Weekend Roundup


| brennison@queenscourier.com

The-Afternoon-Roundup17

3 men killed in barrage of bullets in Queens

Three men died in blizzard of bullets early Saturday when a nightclub dispute over a girl spilled into the Queens streets, police and friends of the victims said. A fourth man was wounded around 5 a.m. when an unknown gunman fired 63 shots in from an AK-47 into a double-parked Jeep Grand Cherokee outside 185-4 144th Ave., police said. Read more: Daily News

Two girls groped in Flushing branch of Queens Library

Police were searching Friday for a man wanted for allegedly groping two girls at a Queens Library branch last month. Authorities said the suspect touched a six-year-old and a nine-year-old inappropriately at the downtown Flushing branch on Main Street on June 23. Read More: NY1

Frozen meat and poultry recalled over listeria concern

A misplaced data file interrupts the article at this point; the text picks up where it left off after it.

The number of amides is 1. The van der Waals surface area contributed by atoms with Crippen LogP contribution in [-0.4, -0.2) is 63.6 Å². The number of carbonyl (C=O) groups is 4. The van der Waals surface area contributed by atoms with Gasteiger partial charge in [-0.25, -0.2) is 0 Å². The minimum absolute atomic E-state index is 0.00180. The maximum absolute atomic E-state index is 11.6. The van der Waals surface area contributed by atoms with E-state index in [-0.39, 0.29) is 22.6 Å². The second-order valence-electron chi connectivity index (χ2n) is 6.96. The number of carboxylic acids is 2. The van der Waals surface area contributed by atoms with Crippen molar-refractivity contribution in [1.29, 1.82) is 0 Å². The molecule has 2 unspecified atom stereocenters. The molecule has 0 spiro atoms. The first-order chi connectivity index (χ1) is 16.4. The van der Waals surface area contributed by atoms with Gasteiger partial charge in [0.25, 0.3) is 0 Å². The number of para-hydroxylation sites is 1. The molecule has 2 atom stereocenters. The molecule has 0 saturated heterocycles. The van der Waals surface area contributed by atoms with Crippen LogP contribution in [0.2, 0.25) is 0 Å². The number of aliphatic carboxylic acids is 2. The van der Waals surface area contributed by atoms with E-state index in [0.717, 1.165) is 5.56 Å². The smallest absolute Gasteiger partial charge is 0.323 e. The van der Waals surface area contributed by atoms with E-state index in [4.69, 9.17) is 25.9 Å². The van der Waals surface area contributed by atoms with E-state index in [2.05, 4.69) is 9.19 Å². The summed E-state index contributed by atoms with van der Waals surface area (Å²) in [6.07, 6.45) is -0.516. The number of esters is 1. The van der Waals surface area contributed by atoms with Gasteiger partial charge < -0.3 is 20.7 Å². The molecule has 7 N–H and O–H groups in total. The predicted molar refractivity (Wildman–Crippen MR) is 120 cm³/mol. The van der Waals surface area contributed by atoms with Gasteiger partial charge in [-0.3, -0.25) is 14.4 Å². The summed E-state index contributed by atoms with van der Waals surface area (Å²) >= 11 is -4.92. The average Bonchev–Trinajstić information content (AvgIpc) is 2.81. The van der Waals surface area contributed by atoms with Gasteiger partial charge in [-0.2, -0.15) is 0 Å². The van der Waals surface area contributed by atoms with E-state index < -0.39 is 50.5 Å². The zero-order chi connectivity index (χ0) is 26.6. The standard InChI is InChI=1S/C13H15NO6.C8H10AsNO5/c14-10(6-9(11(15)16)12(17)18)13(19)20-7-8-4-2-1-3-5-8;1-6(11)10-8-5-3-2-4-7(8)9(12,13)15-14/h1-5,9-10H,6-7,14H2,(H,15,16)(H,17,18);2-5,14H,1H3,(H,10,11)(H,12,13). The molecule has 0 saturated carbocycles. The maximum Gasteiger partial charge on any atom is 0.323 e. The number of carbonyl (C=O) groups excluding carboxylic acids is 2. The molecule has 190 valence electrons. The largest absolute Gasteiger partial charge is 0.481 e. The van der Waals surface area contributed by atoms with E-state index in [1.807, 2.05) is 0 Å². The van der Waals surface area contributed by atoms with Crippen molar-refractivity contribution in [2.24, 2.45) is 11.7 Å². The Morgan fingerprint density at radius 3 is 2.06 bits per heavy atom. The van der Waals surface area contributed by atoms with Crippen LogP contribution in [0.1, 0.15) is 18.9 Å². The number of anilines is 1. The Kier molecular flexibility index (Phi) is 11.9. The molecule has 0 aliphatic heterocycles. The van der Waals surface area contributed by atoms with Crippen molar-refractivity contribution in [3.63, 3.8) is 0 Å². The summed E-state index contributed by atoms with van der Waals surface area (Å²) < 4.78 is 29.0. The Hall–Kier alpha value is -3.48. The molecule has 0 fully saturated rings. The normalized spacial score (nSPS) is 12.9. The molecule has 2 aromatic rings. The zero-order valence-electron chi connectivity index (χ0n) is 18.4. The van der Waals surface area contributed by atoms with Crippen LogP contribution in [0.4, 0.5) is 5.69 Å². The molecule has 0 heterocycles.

Buona Vita Inc. is recalling various frozen, ready-to-eat meat and poultry products due to possible contamination with Listeria monocytogenes, federal officials announced. The problem was discovered through microbiological testing by FSIS and the Ohio Department of Agriculture (ODA). There have not been any reports of illnesses due to consumption of these products. Anyone concerned about an illness should contact a healthcare provider. Read More: ABC

Report: Knicks intend to match Jeremy Lin’s offer from Houston

They say everything is bigger in Texas. We’ll soon find out concerning Jeremy Lin’s contract. The restricted free-agent point guard and the Houston Rockets have agreed to terms on a four-year offer, according to multiple reports. Read More: CBS

Talks between Con Ed, union continue as heat wave bakes city

As the temperature rises, so does the risk of power outages, a fact that is magnified with Con Edison workers locked out as contract talks continue. Temperatures are forecasted to reach 100 degrees on Saturday, and with 8,500 workers locked out, the task of maintaining the system — which can be strained in the heat — falls to 5,000 management personnel. Read More: Queens Courier

Talks between Con Ed, union continue as heat wave bakes city


| brennison@queenscourier.com

Con Ed

As the temperature rises, so does the risk of power outages, a fact that is magnified with Con Edison workers locked out as contract talks continue.